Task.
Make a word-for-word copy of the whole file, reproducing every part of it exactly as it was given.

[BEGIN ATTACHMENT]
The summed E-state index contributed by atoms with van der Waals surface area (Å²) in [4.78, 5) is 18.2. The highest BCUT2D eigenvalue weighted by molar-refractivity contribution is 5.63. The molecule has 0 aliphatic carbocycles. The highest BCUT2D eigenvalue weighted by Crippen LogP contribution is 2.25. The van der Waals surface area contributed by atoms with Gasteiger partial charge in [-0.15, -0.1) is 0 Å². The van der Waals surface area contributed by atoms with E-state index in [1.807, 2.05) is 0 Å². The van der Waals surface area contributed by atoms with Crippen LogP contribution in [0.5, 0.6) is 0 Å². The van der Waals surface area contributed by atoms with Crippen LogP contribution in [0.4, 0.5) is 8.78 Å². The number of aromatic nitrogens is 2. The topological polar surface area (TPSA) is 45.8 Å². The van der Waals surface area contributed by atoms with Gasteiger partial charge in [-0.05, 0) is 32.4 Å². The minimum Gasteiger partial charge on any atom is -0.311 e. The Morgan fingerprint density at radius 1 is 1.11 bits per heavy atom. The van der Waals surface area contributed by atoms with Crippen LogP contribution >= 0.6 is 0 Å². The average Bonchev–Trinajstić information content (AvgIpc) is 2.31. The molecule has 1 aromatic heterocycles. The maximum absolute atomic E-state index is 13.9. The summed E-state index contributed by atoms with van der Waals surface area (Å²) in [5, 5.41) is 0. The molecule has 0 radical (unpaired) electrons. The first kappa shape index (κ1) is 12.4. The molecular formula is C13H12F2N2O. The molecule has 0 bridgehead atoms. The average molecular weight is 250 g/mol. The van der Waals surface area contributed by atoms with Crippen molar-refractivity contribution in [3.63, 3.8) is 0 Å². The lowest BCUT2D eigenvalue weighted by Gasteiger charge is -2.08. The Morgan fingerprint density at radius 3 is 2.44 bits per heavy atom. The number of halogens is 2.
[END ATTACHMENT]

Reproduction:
The summed E-state index contributed by atoms with van der Waals surface area (Å²) in [4.78, 5) is 18.2. The highest BCUT2D eigenvalue weighted by molar-refractivity contribution is 5.63. The molecule has 0 aliphatic carbocycles. The highest BCUT2D eigenvalue weighted by Crippen LogP contribution is 2.25. The van der Waals surface area contributed by atoms with Gasteiger partial charge in [-0.15, -0.1) is 0 Å². The van der Waals surface area contributed by atoms with E-state index in [1.807, 2.05) is 0 Å². The van der Waals surface area contributed by atoms with Crippen LogP contribution in [0.5, 0.6) is 0 Å². The van der Waals surface area contributed by atoms with Crippen LogP contribution in [0.4, 0.5) is 8.78 Å². The number of aromatic nitrogens is 2. The topological polar surface area (TPSA) is 45.8 Å². The van der Waals surface area contributed by atoms with Gasteiger partial charge in [-0.05, 0) is 32.4 Å². The minimum Gasteiger partial charge on any atom is -0.311 e. The Morgan fingerprint density at radius 1 is 1.11 bits per heavy atom. The van der Waals surface area contributed by atoms with Crippen LogP contribution >= 0.6 is 0 Å². The average Bonchev–Trinajstić information content (AvgIpc) is 2.31. The molecule has 1 aromatic heterocycles. The maximum absolute atomic E-state index is 13.9. The summed E-state index contributed by atoms with van der Waals surface area (Å²) in [5, 5.41) is 0. The molecule has 0 radical (unpaired) electrons. The first kappa shape index (κ1) is 12.4. The molecular formula is C13H12F2N2O. The molecule has 0 bridgehead atoms. The average molecular weight is 250 g/mol. The van der Waals surface area contributed by atoms with Crippen molar-refractivity contribution in [3.63, 3.8) is 0 Å². The lowest BCUT2D eigenvalue weighted by Gasteiger charge is -2.08. The Morgan fingerprint density at radius 3 is 2.44 bits per heavy atom. The number of halogens is 2.